According to the latest counting, the Socialists have won 169 of the 350 seats in the Parliament - up from the 164 seats they won at the 2004 elections.
The opposition Popular Party has so far won 154 seats, compared to 148 seats at the last elections, with the rest going to a swag of nationalist parties and coalitions.
Which means the Socialists will continue to govern but without a majority.
It also means that we can expect no significant change in the Spanish position regarding the Castro regime – a case of more of the same “dialogue” on the basis of what the Cubans describe, usually with a big grin on their faces, as “mutual respect”.
In other words, the Spaniards will politely refrain from mentioning political prisoners. Or dissidents. Or the need for change. Or multi-party democracy. You know what I mean ...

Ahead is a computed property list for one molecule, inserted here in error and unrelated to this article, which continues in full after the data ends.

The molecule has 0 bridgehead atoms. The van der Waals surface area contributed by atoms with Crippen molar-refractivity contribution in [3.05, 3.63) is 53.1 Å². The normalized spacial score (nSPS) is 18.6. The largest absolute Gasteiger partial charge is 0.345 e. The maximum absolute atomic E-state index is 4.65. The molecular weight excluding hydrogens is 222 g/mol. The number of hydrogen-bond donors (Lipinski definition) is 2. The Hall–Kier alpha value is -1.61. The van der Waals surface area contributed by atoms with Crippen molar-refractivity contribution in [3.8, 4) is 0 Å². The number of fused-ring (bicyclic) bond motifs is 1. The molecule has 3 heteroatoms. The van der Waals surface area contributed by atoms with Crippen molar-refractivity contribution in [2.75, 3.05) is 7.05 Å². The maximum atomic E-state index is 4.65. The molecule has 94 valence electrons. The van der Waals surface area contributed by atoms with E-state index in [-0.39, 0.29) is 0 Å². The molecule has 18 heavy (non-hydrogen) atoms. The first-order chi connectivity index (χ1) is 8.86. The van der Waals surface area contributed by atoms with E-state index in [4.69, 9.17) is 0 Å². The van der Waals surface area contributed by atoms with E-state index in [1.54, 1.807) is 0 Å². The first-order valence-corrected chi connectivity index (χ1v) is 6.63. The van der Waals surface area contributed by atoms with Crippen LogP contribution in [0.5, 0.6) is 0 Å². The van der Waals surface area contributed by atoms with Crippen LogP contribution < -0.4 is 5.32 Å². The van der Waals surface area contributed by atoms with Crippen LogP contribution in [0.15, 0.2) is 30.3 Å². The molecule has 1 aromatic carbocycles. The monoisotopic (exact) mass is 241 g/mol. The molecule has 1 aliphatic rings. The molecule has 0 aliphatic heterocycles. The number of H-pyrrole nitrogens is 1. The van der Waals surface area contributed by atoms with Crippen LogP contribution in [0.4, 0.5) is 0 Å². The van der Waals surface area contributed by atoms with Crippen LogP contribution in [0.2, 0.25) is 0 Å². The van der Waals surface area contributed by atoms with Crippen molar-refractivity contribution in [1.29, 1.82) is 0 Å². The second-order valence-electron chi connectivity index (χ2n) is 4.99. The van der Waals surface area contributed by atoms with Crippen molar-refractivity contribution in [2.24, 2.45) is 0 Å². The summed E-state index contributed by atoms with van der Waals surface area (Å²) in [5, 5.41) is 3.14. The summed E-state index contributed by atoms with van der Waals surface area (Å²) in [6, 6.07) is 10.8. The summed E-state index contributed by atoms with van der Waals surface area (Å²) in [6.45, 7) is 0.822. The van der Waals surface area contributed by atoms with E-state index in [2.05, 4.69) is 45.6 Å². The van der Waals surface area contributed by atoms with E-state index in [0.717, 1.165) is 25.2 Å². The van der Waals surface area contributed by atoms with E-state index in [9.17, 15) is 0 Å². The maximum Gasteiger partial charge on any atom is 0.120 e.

Still, there is one great positive out of the Spanish vote.
As our friends at Penultimos Dias have pointed out, the left-wing coalition known as Izquierda Unida – the old Communist Party – has been thoroughly trounced, reduced to just one or possibly two seats in the Parliament.
The Izquierda Unida coalition and its current leader, Gaspar Llamazares, have been among the most enthusiastic (and shameless) apologists of the Castro regime in Western Europe.
For more on the count, you can visit www.elmundo.es or www.elpais.es